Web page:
On Writing and the Elephant in the Room

Screen Shot 2015-03-15 at 8.46.40 PMDuring class this week one of my students voiced a problem that nearly everyone in the class agreed with.

“Blogging is hard and it seems to get harder every week.”

As more voices chimed in and heads began to nod in agreement, it became clear that we needed to have a conversation about writing. In all honesty, I had to agree with the statement even though it is me who gives the assignment. Writing every week is hard and with each successful (or unsuccessful) blog post the pressure begins to mount. Wrote a post you loved last week? Good luck trying to replicate that flow. Hated what you wrote last week? Best of luck trying to shake that feeling that every word you type seems to make less and less sense.

The whole thing with writing and school is that school makes writing seem so easy, so mechanical and so formulaic that when we start to struggle with it, we get worried. What we need to do instead is acknowledge the elephant in the room. Creating writing, good writing, writing that makes you feel and writing which other people want to read is hard. Along with that, there is no easy formula to teach writing. Sure, there are many methods we use to make students fear writing less, be it the 6 traits of writing or the “sandwich method of paragraph writing.” While these methods provide structure they fail to acknowledge that writing is hard, real hard. In fact, the one thing we never talk about in school is the struggle of writing. We read and re-read the classics while analyzing them to death, but never do we stop and ask, “what was the struggle behind this piece.”

Sometimes we get so lost in what we think writing is that we strip it of what it really should be. Peer revision after peer revision often turns what should be an enjoyable process into the duty of crossing your t’s and dotting your i’s. Writing though, much like life, does not happen like this. I was reminded of this over the past week as I read an interview with Jack Kerouac in the Paris Review where he says:

” By not revising what you’ve already written you simply give the reader the actual workings of your mind during the writing itself: you confess your thoughts about events in your own unchangeable way … Well, look, did you ever hear a guy telling a long wild tale to a bunch of men in a bar and all are listening and smiling, did you ever hear that guy stop to revise himself, go back to a previous sentence to improve it, to defray its rhythmic thought impact. …”

As I thought about the comments my students made on Monday and read over this quote it all started to come together. Writing is hard, really hard, and part of that struggle comes from the way schools teach writing. When we try to take an experience and mash it into 5 neat paragraphs, or we crush the original intent of our thoughts with endless revision, the act of writing becomes a chore. As well, when we fail to acknowledge the anxiety and struggle that often precedes good writing we do students a disservice.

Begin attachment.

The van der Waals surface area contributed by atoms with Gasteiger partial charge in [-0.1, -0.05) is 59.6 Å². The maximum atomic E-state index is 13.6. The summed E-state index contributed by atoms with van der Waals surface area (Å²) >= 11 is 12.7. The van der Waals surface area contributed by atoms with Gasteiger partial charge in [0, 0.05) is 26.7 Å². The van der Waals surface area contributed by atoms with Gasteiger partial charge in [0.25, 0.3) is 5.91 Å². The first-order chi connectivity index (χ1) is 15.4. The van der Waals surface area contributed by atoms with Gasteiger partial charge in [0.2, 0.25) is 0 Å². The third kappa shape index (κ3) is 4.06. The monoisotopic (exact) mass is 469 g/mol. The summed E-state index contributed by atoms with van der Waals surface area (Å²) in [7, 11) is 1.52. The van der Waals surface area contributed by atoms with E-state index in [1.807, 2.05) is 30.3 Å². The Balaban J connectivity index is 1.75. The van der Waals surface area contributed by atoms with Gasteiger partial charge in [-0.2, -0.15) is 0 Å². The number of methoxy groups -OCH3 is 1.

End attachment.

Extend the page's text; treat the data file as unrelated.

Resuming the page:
So what’s the solution? I wish I had the answer, but after thinking it over here is what I am going to try. I am going to do my best to honor the struggle, talk about it and give it a place in the classroom. While we will still read great writing, we are also going to read writers who talk about their writing (the interviews on the Paris Review are a great place to start) and others who think about writing in different ways. Also, while we still take time to revise and go over writing, I want to encourage my students to get their writing out there and heed the advice of Kerouac when he says, “confess your thoughts about events in your own unchangeable way.” My hope is that by acknowledging the elephant in the room we can also start to tame it. This may not make writing easy, but it may just make it more fun.

2 thoughts on “On Writing and the Elephant in the Room

  1. Hey Mr. Cotter, I really enjoyed your blogpost because you described our frustration as writers. We all have been taught how to write a good essay, and that has influenced our writing forever. I personally use the MEAL plan each time I write for The Break. But, is it really necessary to use the MEAL plan in order to have an engaging article? It’s those writing mechanisms and standards for writing that have been taught to us since middle school that makes creative writing difficult. In my opinion sometimes too much structure kills creativity and blocks ideas from flowing in a blogpost.

  2. Bill,

    This is a great read. You know, over the my years of I’ve spent countless hours checking the structure of my kids work and never really thought of voice. I guess the formulaic approach to writing stifles it so we start to take it for granted. We can do countless literally analyses, write a myriad of causation and complete the most accurate of lab reports, but if we’re not showing students how to harness their voice, we’re missing out on the very purpose of writing. Writing like any other form of art is all about being able to capture unspoken emotions that lie within and give them a voice through words. It’s one of the most beautiful privileges we humans get.

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